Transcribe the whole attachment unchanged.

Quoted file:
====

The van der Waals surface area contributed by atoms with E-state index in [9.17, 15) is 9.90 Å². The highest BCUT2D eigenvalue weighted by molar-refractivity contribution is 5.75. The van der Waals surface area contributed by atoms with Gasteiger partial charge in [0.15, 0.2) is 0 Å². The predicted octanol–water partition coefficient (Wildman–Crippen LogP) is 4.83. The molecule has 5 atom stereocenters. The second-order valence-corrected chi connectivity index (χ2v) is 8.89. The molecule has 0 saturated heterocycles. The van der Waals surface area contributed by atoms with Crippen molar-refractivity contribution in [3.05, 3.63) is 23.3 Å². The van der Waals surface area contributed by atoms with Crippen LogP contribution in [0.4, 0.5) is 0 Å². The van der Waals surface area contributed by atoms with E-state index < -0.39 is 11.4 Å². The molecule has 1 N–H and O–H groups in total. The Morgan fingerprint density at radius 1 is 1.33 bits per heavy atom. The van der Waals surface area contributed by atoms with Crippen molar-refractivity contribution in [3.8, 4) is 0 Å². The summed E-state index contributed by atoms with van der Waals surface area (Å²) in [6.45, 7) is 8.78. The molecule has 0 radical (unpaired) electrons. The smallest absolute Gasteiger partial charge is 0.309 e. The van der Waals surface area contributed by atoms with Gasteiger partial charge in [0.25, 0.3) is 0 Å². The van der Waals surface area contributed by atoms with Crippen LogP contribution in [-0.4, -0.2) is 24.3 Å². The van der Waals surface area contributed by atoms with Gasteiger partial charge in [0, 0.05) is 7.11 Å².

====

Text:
The van der Waals surface area contributed by atoms with E-state index in [9.17, 15) is 9.90 Å². The highest BCUT2D eigenvalue weighted by molar-refractivity contribution is 5.75. The van der Waals surface area contributed by atoms with Gasteiger partial charge in [0.15, 0.2) is 0 Å². The predicted octanol–water partition coefficient (Wildman–Crippen LogP) is 4.83. The molecule has 5 atom stereocenters. The second-order valence-corrected chi connectivity index (χ2v) is 8.89. The molecule has 0 saturated heterocycles. The van der Waals surface area contributed by atoms with Crippen molar-refractivity contribution in [3.05, 3.63) is 23.3 Å². The van der Waals surface area contributed by atoms with Crippen LogP contribution in [0.4, 0.5) is 0 Å². The van der Waals surface area contributed by atoms with E-state index < -0.39 is 11.4 Å². The molecule has 1 N–H and O–H groups in total. The Morgan fingerprint density at radius 1 is 1.33 bits per heavy atom. The van der Waals surface area contributed by atoms with Crippen molar-refractivity contribution in [3.8, 4) is 0 Å². The summed E-state index contributed by atoms with van der Waals surface area (Å²) in [6.45, 7) is 8.78. The molecule has 0 radical (unpaired) electrons. The smallest absolute Gasteiger partial charge is 0.309 e. The van der Waals surface area contributed by atoms with Gasteiger partial charge in [0.25, 0.3) is 0 Å². The van der Waals surface area contributed by atoms with Crippen LogP contribution in [-0.4, -0.2) is 24.3 Å². The van der Waals surface area contributed by atoms with Gasteiger partial charge in [0, 0.05) is 7.11 Å².